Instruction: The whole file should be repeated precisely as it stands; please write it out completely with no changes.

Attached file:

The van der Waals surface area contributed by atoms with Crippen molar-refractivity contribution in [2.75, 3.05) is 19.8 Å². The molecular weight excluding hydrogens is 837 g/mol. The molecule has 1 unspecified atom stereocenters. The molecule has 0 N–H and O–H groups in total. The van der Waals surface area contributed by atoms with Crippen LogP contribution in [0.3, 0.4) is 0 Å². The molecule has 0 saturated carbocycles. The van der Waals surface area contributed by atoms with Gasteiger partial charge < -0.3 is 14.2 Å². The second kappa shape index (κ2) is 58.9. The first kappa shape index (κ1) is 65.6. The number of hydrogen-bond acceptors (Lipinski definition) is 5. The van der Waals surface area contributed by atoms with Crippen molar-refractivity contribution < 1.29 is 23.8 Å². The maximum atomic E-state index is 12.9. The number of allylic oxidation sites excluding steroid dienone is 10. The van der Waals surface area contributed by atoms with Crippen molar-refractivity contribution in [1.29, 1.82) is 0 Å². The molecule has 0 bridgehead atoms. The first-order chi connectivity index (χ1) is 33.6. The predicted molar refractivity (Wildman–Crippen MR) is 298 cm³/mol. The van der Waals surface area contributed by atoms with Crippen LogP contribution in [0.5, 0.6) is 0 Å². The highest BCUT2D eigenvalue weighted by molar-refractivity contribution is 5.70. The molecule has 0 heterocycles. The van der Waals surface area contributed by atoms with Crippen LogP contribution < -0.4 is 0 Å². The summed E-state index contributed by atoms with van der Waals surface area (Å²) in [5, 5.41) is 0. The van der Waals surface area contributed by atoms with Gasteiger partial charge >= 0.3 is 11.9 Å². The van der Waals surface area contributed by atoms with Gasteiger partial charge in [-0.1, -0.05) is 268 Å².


The van der Waals surface area contributed by atoms with Crippen molar-refractivity contribution in [2.75, 3.05) is 19.8 Å². The molecular weight excluding hydrogens is 837 g/mol. The molecule has 1 unspecified atom stereocenters. The molecule has 0 N–H and O–H groups in total. The van der Waals surface area contributed by atoms with Crippen LogP contribution in [0.3, 0.4) is 0 Å². The molecule has 0 saturated carbocycles. The van der Waals surface area contributed by atoms with Gasteiger partial charge < -0.3 is 14.2 Å². The second kappa shape index (κ2) is 58.9. The first kappa shape index (κ1) is 65.6. The number of hydrogen-bond acceptors (Lipinski definition) is 5. The van der Waals surface area contributed by atoms with Crippen molar-refractivity contribution < 1.29 is 23.8 Å². The maximum atomic E-state index is 12.9. The number of allylic oxidation sites excluding steroid dienone is 10. The van der Waals surface area contributed by atoms with Crippen molar-refractivity contribution in [1.29, 1.82) is 0 Å². The molecule has 0 bridgehead atoms. The first-order chi connectivity index (χ1) is 33.6. The predicted molar refractivity (Wildman–Crippen MR) is 298 cm³/mol. The van der Waals surface area contributed by atoms with Crippen LogP contribution in [0.5, 0.6) is 0 Å². The highest BCUT2D eigenvalue weighted by molar-refractivity contribution is 5.70. The molecule has 0 heterocycles. The van der Waals surface area contributed by atoms with Crippen LogP contribution < -0.4 is 0 Å². The summed E-state index contributed by atoms with van der Waals surface area (Å²) in [5, 5.41) is 0. The van der Waals surface area contributed by atoms with Gasteiger partial charge >= 0.3 is 11.9 Å². The van der Waals surface area contributed by atoms with Gasteiger partial charge in [-0.1, -0.05) is 268 Å².